Railway Security during the Bush War
Upon leaving the BSAP in 1972, Boet du Plessis joined the Rhodesian Railways Security Branch in Bulawayo. From then until 1975 when he was exempted, in addition to his Railways job, Boet was called-up with the RHU, Intaf and finally 2RR, when it was felt that his responsibilities on line security was vital to the war effort. Boet, who now lives in South Africa, has very kindly allowed me to use parts of his very interesting memoirs to tell the story of just how profoundly important the smooth operating of the railways was to the country’s prosecution of the Bush War. This is Boet’s very matter-of-fact no frills story of the how he and his team struggled with on-going determined efforts by the terrorists to blow up the rail tracks so essential for the transport of fuel and war materiel:
“At a derailment incident which is on flat ground, Old Mr "G" with 80 workers would normally lay a rough diversion track within 24 hours of non-stop working. Taking this incident as an example the old man would have this track repaired within 24 hours that includes bringing in all the new stone, cut rails out and relaying the track. He was unbelievable. He would jump on the bull dozer and pull all those trucks away from the scene. He would then get his welders to cut out the damaged rail. In the meantime his maintenance train crew would stop at the site where they would off load the concrete sleepers, replace them, replace the rail and then open the track. Once the trains have moved through, he then throws the ballast in between the concrete blocks and resets everything. Under normal circumstances, the Engineers would have first thrown down a large mat (Cortex) which covered the track and ballast either side - a couple of meters wide and about 25 metres in length. Setting it off would trigger any funnies off in the area where mines may have been placed. We were having so many of these derailments and acts of sabotage to the line, that we started taking short cuts because any delays meant trains were not moving the vital goods.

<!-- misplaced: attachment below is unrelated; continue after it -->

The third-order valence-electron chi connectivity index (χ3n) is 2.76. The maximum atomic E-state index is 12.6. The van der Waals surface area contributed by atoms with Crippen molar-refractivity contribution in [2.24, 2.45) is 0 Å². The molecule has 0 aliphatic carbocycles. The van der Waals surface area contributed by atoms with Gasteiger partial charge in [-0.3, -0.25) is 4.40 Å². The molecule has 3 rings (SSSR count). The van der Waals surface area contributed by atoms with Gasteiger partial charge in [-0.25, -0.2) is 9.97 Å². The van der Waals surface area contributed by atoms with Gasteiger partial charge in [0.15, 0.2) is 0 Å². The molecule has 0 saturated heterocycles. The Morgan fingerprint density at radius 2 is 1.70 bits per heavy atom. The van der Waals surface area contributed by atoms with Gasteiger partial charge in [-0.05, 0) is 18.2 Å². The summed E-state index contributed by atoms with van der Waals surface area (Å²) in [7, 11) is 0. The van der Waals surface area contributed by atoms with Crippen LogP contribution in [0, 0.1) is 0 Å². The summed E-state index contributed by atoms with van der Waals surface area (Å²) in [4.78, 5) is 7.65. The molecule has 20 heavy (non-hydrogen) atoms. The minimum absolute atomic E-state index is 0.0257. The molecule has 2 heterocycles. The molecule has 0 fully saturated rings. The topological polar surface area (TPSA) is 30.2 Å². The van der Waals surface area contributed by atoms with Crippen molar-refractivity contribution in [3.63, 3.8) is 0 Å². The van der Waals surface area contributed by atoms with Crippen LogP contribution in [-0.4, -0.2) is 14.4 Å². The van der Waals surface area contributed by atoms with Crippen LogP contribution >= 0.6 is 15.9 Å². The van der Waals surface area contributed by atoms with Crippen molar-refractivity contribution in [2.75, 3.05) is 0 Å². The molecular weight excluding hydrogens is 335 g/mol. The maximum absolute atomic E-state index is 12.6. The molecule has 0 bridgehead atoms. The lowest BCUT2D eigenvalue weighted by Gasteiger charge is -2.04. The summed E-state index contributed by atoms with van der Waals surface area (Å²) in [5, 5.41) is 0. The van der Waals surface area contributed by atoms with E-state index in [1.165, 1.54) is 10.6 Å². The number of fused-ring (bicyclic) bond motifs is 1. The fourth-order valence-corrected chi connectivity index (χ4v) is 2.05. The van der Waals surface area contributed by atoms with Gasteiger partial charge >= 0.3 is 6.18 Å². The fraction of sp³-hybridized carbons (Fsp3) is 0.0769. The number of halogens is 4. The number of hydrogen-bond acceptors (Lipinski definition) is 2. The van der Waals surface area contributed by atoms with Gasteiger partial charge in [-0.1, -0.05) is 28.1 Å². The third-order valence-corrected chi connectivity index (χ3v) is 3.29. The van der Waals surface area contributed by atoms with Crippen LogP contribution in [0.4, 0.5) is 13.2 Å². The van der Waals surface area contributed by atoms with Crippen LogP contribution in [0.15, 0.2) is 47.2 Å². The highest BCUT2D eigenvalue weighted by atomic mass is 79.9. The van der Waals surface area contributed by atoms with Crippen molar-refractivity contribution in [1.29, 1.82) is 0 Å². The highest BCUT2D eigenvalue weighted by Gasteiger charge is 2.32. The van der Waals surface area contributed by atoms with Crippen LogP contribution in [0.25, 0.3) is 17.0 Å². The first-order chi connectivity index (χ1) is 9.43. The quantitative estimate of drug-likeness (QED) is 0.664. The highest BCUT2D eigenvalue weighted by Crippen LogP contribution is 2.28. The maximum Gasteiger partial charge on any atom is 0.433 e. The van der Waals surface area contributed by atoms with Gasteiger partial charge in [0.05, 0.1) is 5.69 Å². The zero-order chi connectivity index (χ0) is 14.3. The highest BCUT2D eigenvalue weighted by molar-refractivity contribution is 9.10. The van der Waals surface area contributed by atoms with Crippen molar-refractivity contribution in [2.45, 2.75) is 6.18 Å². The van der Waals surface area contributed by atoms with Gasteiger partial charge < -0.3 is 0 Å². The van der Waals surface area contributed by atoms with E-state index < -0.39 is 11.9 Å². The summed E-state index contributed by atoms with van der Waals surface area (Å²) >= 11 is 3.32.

Above: Diesel and steam locomotives of the Rhodesia Railways
"After re-opening the line to normal traffic, the clearing up would commence. The cargo contained in the derailed wagons would be dumped from the bogies so that the bogies can be ready for work again. At this stage any wheels and springs would be replaced on site very quickly. On many occasions, especially from Triangle, tons of sugar would be set a light or the old man would dig a hole with the ‘dozer and push the sugar into the ground. I can assure you; within hours of the Sugar Train being stomped the ‘weevils’ came out of the woodwork and carried tons away to the villages. On many occasions we took the necessary action. In the beginning the Terrs tried to blow the rail bridges, but their actions were very amateurish - we then built bunkers at the rail and road bridges. But you can now imagine the Terrs were also sharp as they knew that if they could cut the CTC (Centralised Traffic Control) cables or interfere with the cables in a section, it would mean the red lights appeared on the central control console, and the train is then halted until the track is cleared. More delays. This is when you are called in.
"During the day, to save time you would travel by vehicle on the dirt road or fire path and check for the problem. If it is a very hilly area and information received that the roads are now mined and not cleared, you would shoot off on the rail line in your Security Trolley. There are times when they blast the tracks in two separate spots a hundred metres apart, in which case you may end up falling into one of the craters with your trolley or you could get a squirt or two. The trolley had a spot light protruding out the top, so when I patrolled I turned my head lights off and only left the spot light on. In their ambushes the bullets normally went over the top as they aimed at that light. When information was received that big groups were in the area and we were moving fuel tankers, we placed a number of trucks in front of the engines and we would sit in the open sandbagged bogie at the back of the train with either a 12,7mm or 20mm canon. When we go through areas which appear to be ideal ambush places, you could give it a squirt with this weaponry, and those tracers and explosive heads was unbelievable. What a noise! You can also imagine every time you let off a few rounds what that did to the poor old engine driver not knowing what is going on. Being out in the open bogie there were no comms, so on many occasions we would have to use a flash light to indicate everything was OK.